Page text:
Some consider both words in both... and conjunctions:
The conjunctions should be carefully positioned and their conjoined elements should be well balanced. That is, what follows both and what follows and should have the same grammatical form.
whereas others differentiate them:
Both is paired with and to add emphasis to two coordinated elements in a sentence. Both is a focusing adverb; and is a coordinator. Together, they are a "correlative conjunction".
Chambers seems to agree with the latter:
both adj, pronoun (sometimes both of something) the two; the one and the other
- She burnt both hands on the stove. (adj.)
- I'd like you both to help. (pron.)
adverb, as well; both something and something not only one specified thing but also another specified thing
- He is both rude and ignorant.
What is sure, is that both... and is not a determiner, as it does not only correlate nouns or pronouns, but also verbs, adjectives, adverbs, even prepositions:
Both… and… can link not just verbs but also nouns, adjectives, adverbs and prepositions. (guinlist.wordpress)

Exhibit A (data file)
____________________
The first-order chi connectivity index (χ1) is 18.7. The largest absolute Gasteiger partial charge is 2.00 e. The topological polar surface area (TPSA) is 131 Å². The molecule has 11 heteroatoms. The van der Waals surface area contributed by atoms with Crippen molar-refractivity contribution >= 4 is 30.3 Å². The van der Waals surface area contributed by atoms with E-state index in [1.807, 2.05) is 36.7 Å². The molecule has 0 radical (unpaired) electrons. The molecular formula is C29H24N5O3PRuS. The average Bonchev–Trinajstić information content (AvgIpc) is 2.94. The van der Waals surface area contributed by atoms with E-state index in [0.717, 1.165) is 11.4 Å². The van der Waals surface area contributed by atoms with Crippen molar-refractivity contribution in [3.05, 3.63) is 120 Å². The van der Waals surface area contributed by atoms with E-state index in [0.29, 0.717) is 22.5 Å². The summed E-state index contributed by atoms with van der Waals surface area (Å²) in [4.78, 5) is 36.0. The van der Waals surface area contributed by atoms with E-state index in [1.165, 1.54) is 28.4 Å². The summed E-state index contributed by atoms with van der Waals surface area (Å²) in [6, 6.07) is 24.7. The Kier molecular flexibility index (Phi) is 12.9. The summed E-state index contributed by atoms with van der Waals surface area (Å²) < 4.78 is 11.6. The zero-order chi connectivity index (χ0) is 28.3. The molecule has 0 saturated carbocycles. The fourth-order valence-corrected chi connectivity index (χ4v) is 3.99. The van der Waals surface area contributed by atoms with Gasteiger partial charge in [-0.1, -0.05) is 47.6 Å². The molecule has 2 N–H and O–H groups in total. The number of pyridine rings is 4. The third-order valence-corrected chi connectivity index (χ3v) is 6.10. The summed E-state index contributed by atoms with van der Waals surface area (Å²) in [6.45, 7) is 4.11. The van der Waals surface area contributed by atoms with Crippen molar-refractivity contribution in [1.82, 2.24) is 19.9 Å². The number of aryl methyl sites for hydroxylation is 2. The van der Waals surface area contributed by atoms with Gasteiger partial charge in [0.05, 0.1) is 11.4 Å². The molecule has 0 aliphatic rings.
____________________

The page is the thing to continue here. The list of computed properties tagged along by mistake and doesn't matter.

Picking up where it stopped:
The same site specifies the real role of both in this correlative conjunction:
BOTH cigarettes AND cigars are harmful to health.
This statement is equally about cigarettes and cigars... The presence of both gives an early indication that a list of two items is being given.
That's not to say that both cannot be a determiner. If you look it up in Cambridge, you will see that it needs to be followed by plural nouns or pronouns, if it is to function as a determiner:
We use both to refer to two things or people together:
- Both those chairs are occupied, I’m afraid. (The two chairs are occupied.)
- Are both your parents going to Chile? (Are your mother and father going to Chile?)
Also, you can see contexts where both... and both... is possible, where both is used as a determiner:
Both front doors and both front wheels of my car were damaged in the accident.
So, since both is inherently plural, it cannot determine a singular noun as in the sentence you indicated as not possible. You cannot say:
*both Jack and both Jane
but you could probably say
both Jacks and both Janes (four people in total).